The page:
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The Continued Effects of the Colonial Era on the EU's Foreign Policy Towards its Mediterranean/Southern Neighbourhood

10 hour course by Michelle Pace (Roskilde University)

  • Schedule: 4-8 July (11:15-13:15). Venue: IBEI
  • Format: Hybrid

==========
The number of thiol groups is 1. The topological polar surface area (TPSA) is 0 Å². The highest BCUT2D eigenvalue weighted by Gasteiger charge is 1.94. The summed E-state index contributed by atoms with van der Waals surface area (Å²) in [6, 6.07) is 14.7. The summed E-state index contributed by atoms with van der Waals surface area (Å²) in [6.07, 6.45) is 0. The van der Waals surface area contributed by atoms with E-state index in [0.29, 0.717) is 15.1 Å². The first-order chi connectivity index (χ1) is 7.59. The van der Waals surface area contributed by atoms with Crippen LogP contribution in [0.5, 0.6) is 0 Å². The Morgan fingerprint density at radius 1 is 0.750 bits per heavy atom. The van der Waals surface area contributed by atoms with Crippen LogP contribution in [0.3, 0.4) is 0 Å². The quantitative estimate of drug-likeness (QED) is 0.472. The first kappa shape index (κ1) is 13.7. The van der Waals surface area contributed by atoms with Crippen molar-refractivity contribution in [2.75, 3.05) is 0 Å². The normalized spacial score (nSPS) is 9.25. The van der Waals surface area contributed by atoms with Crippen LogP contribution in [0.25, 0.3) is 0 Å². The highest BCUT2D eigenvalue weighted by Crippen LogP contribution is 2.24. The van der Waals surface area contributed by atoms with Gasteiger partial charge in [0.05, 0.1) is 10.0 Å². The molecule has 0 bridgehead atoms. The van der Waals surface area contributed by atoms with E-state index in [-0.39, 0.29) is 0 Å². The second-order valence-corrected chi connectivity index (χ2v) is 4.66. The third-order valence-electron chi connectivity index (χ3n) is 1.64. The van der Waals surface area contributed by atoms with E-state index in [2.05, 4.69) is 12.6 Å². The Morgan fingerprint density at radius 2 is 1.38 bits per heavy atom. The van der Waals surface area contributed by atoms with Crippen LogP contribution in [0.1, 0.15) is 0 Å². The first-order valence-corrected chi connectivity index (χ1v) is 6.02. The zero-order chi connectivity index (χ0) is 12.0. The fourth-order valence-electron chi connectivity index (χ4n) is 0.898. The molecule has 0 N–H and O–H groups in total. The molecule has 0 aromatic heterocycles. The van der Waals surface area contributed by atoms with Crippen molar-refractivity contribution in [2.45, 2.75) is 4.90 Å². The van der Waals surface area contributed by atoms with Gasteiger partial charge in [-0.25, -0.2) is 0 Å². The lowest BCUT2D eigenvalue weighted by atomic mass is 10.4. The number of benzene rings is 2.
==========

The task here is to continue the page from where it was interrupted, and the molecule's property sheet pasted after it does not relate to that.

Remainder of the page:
Calls for decolonizing global relations are accumulating, including in Europe where colonial statues and monuments have been torn down in an attempt to make European societies reckon with their violent past and present legacies of colonialism. This is of particular relevance to Europe-Mediterranean relations, as the Mediterranean space has been at the interface of European colonial and imperial history, and as there are continuing effects and affects of the colonial era on (more specifically) the EU’s foreign policy in the Mediterranean. However, EU practices amnesia and redirection rather than genuine atonement about the “European colonial past” in the Mediterranean. Such amnesia and redirection is, however, increasingly difficult to sustain. In the Arab world, in a more than decade long uprising, citizens continue to request their right to self-determination. This is matched by a growing quest, particularly among the younger generations in Europe, to shed a deeper light on its colonial past and legacy and to decolonise our production of knowledge about the “Other”. This engagement is still at an early stage, and yet, it is of crucial relevance to put Euro-Mediterranean relations on a more equal footing, while setting the stage for a future of mutual understanding, in a space which is ever more conflictual.